• Safety & Security – Symantec Chief Executive Enrique Salem told the Reuters Media and Technology Summit in New York that his company was working with the U.S. military, other government agencies and universities to help develop new programs to train security professionals. Salem warned, “We don’t have enough security professionals and that’s a big issue. What I would tell you is it’s going to be a bigger issue from a national security perspective than people realize.”
  • Always On, Always Connected – Expectations of strong demand for media tablets in the second half of 2012 have led IDC to increase its forecast for the worldwide market to 107.4 million units for the year, compared with its previous forecast of 106.1 million units. In the latest forecast update of the Worldwide Quarterly Media Tablet and eReader Tracker, IDC also revised upward its 2013 forecast number from 137.4 million units to 142.8 million units. And by 2016, worldwide shipments should reach 222.1 million units.
  • Scarce Resources – Each week, the Energy Information Administration (EIA) publishes its weekly inventory survey and investors dissect this information for cues on oil supply and demand in the United States. Last month, inventories were at their highest level since 1990, amid persistently weak demand and sluggish economic growth. Last week, however, the EIA’s latest survey found oil inventories fell by 200,000 barrels. Falling gas prices stimulated demand to its highest level since August. Also last week, at an OPEC news briefing, OPEC Secretary-General Abdullah al-Badrimembers said the group will reduce its output to adhere to its 30 million barrels per day ceiling and the effects should be seen in July. The combination of rising oil demand, while output declines, is likely to drive oil and gas prices higher as we exit the summer months.
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Each week, subscribers of PowerTrend Profits get more of these confirming signs, as well as how we can profit from them through select PowerTrend investments that offer favorable, if not compelling, risk-to-reward ratios in their respective shares.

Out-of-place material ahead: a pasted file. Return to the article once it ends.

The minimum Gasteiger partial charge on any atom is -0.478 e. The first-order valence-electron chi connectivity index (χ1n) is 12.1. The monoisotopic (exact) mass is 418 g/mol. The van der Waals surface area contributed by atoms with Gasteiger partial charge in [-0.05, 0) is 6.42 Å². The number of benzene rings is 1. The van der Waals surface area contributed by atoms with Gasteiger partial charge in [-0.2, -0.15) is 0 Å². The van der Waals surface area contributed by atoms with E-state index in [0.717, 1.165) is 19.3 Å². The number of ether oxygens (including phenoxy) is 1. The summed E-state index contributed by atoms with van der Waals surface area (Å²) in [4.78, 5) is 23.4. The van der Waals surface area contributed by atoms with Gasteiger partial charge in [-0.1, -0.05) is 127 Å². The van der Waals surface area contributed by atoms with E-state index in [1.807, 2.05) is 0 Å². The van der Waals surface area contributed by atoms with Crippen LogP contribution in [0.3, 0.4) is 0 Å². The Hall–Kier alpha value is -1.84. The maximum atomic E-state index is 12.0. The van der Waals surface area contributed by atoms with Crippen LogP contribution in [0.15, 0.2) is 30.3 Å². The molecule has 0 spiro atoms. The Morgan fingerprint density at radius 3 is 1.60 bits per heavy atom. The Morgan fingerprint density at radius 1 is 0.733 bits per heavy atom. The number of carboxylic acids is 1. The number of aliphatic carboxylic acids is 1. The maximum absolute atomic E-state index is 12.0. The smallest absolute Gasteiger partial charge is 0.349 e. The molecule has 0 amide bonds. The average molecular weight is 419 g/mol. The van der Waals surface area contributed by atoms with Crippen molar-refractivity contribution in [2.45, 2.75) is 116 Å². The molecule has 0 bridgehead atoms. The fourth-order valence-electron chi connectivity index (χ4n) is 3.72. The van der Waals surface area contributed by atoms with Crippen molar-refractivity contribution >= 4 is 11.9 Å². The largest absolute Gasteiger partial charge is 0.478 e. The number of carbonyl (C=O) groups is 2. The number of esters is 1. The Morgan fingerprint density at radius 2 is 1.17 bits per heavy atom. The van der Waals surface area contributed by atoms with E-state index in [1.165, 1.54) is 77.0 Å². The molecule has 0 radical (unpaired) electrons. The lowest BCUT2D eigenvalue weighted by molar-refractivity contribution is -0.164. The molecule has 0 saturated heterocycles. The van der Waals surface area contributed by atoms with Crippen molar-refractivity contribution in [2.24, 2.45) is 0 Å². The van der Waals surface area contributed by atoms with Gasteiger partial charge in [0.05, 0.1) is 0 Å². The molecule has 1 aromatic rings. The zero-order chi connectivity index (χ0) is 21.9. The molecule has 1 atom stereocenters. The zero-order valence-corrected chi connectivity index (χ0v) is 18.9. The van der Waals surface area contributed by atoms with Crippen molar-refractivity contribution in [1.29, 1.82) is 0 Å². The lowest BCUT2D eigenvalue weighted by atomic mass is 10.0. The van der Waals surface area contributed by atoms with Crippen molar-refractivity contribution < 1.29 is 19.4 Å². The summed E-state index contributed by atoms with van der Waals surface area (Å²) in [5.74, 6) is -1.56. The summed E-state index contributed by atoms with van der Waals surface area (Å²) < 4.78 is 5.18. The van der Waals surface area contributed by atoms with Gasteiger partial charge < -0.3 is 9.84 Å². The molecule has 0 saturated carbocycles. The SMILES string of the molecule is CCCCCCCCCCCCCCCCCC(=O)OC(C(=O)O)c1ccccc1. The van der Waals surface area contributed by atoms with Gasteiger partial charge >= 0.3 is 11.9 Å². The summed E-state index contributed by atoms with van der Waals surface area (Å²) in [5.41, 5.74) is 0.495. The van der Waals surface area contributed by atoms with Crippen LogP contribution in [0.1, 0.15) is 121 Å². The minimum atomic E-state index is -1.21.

I’ll share more analysis with you next week.

Sincerely,

chris

Chris Versace
Editor, PowerTrend Brief

P.S. Today’s challenging market conditions require even more knowledge than ever for investors and traders like you to keep pace with the latest market intelligence to safeguard your portfolio and to profit from opportunities that only may be available for short periods of time. Join me at this year’s MoneyShow San Francisco, August 24-26, at the San Francisco Marriott Marquis to hear recommendations and advice about how best to profit in 2012 and beyond! Register FREE today by clicking here, by going to ChrisVersace.sanfranciscomoneyshow.com or by calling 1-800/970-4355 and mentioning priority code 027877.

This Week

The flow of economic data will slow as it normally does mid-month and company earnings reports will slow to a trickle with just two weeks left in the current quarter. But make no mistake, next week — particularly early in the week — could be a trying time for the stock market due to the outcome of the Greek elections. Also this week, there is a G20 Summit in Mexico over June 18-19 and the Fed’s Federal Open Market Committee meets June 19-20. Given that slate of policy-related meetings, the combined outcome is one that the market will be watching closely, as will we. Aside from that, here’s what else I’ll be keeping tabs on this week:

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Monday, June 18
NAHB Housing Market Index (June)

Tuesday, June 19
Housing Starts (May)
Building Permits (May)
Adobe Systems Inc. (ADBE)
FedEx Corp. (FDX)

Wednesday, June 20
MBA Mortgage Index (Weekly)
Federal Open Market Committee Interest Rate Decision
Bed Bath & Beyond (BBBY)
Goodrich Corp. (GR)
Red Hat Inc. (RHT)
Sonic Corp. (SONC)

Thursday, June 21
Initial & Continuing Jobless Claims (Weekly)
Existing Home Sales (May)
Philadelphia Fed’s Business Outlook Index (June)
Leading Indicators (May)
Carmax Inc. (KMX)
ConAgra Foods (CAG)
Oracle Corp. (ORCL)
Rite Aid Corp. (RAD)

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Last week saw the second consecutive positive week for global stock markets. The Dow Jones Industrial Average was up 1.70%, while the S&P 500 rose 1.30%. The NASDAQ rose only 0.50%, but penetrated its 50-day moving average, thereby confirming a new uptrend. The MSCI Emerging Markets Index (MCSI) also rose 2.79%
 
The big news was, of course, the elections in Greece, which reaffirmed the country's commitment to austerity -- at least in the short term. The